When we are at mid-turn, the lateral forces will be resisted by the tires at the contact patch and all four tire contact patches will be at the limit of lateral adhesion if we are going as fast as we can without sliding. In more simple terms, the tires at that point are about to give up and slide. If we can reduce the initial shock transferred to the rear tires through the driveline at that same time, we can help the rear tires maintain their attachment to the racing surface.

The traction circle theory of tire technology tells us there is only so much traction available from a particular tire and its contact patch, the direction of the forces doesn't matter. The actual number in pounds of resistance is based on the size of the tire contact patch, the adhesion properties of the compound itself, the amount of weight on the tire and the tire slip angle, or angle of attack relative to the direction of travel of the car.

The tire needs to be able to transition from the one direction of resistance (lateral, which is the resisting of the centrifugal forces that are at right angles to the direction of travel) to the other (longitudinal or inline acceleration associated with application of power) over a longer period of time in order to maintain grip with the surface of the track.

If this transition happens too quickly, the tire is "shocked" and will most likely break loose. This is very detrimental to performance because, in order to recover the grip in the rear tires, we must back off the throttle and allow the tires to reattach themselves to the track surface. This takes a lot of time and we lose a lot of ground in the process.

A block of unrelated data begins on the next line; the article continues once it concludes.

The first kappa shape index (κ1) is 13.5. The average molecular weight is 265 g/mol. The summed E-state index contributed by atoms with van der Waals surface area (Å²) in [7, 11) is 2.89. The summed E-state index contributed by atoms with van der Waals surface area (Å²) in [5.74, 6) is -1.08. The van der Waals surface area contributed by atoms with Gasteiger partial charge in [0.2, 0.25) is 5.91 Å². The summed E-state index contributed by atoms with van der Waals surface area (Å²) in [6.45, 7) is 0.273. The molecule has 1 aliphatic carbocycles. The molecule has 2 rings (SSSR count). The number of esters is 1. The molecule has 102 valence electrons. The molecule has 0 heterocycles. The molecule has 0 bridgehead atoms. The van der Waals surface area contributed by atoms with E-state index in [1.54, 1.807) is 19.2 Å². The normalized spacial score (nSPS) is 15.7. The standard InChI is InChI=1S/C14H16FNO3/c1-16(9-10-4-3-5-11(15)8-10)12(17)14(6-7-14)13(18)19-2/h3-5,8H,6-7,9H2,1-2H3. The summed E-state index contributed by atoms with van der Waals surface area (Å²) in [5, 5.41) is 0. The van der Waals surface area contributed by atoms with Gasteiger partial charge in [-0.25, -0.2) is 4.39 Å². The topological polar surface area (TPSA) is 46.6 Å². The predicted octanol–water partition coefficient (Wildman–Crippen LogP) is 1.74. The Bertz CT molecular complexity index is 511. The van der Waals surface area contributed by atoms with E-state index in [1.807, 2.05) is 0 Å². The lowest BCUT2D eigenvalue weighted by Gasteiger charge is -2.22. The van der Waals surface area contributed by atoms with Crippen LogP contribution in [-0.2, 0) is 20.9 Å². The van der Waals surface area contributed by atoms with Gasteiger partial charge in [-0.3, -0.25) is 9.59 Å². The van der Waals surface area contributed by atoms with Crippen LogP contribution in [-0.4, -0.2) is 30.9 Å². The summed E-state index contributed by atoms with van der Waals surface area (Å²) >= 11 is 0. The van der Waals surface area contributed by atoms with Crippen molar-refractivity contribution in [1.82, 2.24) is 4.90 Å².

The pull-bar or lift arm can absorb some of the torque going to the tires during initial application of power. By being able to move, these devices will absorb some of the torque of the motor for a short period of time, usually long enough to allow the tire to adjust to the new direction of force.

We can experiment with different rates of springs and shocks in these systems to adjust to and perfect the traction enhancement for different conditions. Higher amounts of grip in the track surface mean more spring rate is needed in the devices. Slicker track conditions require less spring rate and more travel for increased torque absorption.

Anti-squat is a geometric suspension design that utilizes the torque that is transferred to the rear end and tries to rotate the differential. On a three-link car, the third link (upper link mounted above the center of the rear end housing) can be mounted at an angle with the front mount lower than the rear mount so that when the car is accelerating, the force caused by the pinion gear trying to climb the ring gear causes the link to try to straighten out. Since the rear of the link that is mounted to the rear end cannot move vertically, the front mount can exert an upward vertical force that resists the squat created by weight being transferred to the rear under acceleration.

Anti-squat enhances rear traction in two ways. First, it helps keep the rear of the car higher (as well as the center of gravity). It also keeps the rear spoiler higher because the rear of the car is higher.

Weight transfer is directly related to the height of the center of gravity (CG). The higher it is, the more weight transfer we have to the rear under acceleration. So, a higher CG promotes traction as more weight is transferred while under acceleration. Along with that, a higher rear spoiler catches more air and produces more aero downforce for added grip at the rear tires.